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Remodel & Renovate in Allentown : Real Estate Advice

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  • Local Info18
  • Home Buying61
  • Home Selling11
  • Market Conditions8

Activity 4
Fri Jun 22, 2012
Stacyh0522 answered:
Was part of the lenders counter offer
0 votes 3 answers Share Flag
Tue Jul 21, 2009
Bill Eckler answered:
Closing walk throughs are normally done as close to the closing as possible to eliminate overlooking last minute problems and serve a dual purpose: 1. the make sure the mome id in essentially the same condition it was when you went to contract. 2. to review those repairs that were identified to be done.

As references you might want to bring you inspection report and any pictures you took when you were previewing the property.

Good luck with your new home.....
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Mon Jul 6, 2009
Deb Fusco answered:
Hi Upara,
I'd say that if both homes are equal in every other way to go with the larger home with the finished basement. You didn't mention how much higher the taxes were but if you can afford the monthly payments for either home (and your mortgage person should be able to give you the difference in payments), pick the larger. You don't have to finish off the basement which alot of buyers want lately so for resale purposes this may be your better bet. Call me if you need a good Realtor! Deb Fusco/Weichert Realtors/(484)515-9627 ... more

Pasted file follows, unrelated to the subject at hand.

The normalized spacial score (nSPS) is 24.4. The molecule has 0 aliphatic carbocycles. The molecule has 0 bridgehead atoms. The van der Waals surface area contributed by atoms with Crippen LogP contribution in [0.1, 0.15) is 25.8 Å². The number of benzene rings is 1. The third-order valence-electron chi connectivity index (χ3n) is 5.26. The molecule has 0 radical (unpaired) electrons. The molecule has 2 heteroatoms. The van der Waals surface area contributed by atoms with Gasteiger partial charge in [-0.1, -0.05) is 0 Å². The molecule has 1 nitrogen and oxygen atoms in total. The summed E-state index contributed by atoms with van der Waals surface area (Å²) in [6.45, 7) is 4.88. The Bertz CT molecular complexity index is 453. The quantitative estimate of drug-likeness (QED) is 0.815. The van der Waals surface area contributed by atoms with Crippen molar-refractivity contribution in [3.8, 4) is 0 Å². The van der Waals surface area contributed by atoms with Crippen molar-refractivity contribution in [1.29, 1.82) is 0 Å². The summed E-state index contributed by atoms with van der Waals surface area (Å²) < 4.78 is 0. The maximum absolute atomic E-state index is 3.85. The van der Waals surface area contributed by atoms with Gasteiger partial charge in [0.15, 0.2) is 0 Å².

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Sat Jun 27, 2009
Joshua answered:
I understand what Upara is asking, but I want to go in another direction. 3/4" Solid Hardwood can not be installed below ground level. Basements typically have a concrete floor and there is no reasonable way to nail solid hardwood into concrete. So that only leaves two other wood floor options.. an engineered wood that needs to be glued down, or a laminate floor.
With all respect if the seller just put in lock & click laminate floor, then no matter what they paid for the material and install its not worth anything. Only true hardwood(nailed or glue), vinyl, & tile are true capital improvements and depending on condition at resell can the seller expect to get some ROI back, but not 100%.
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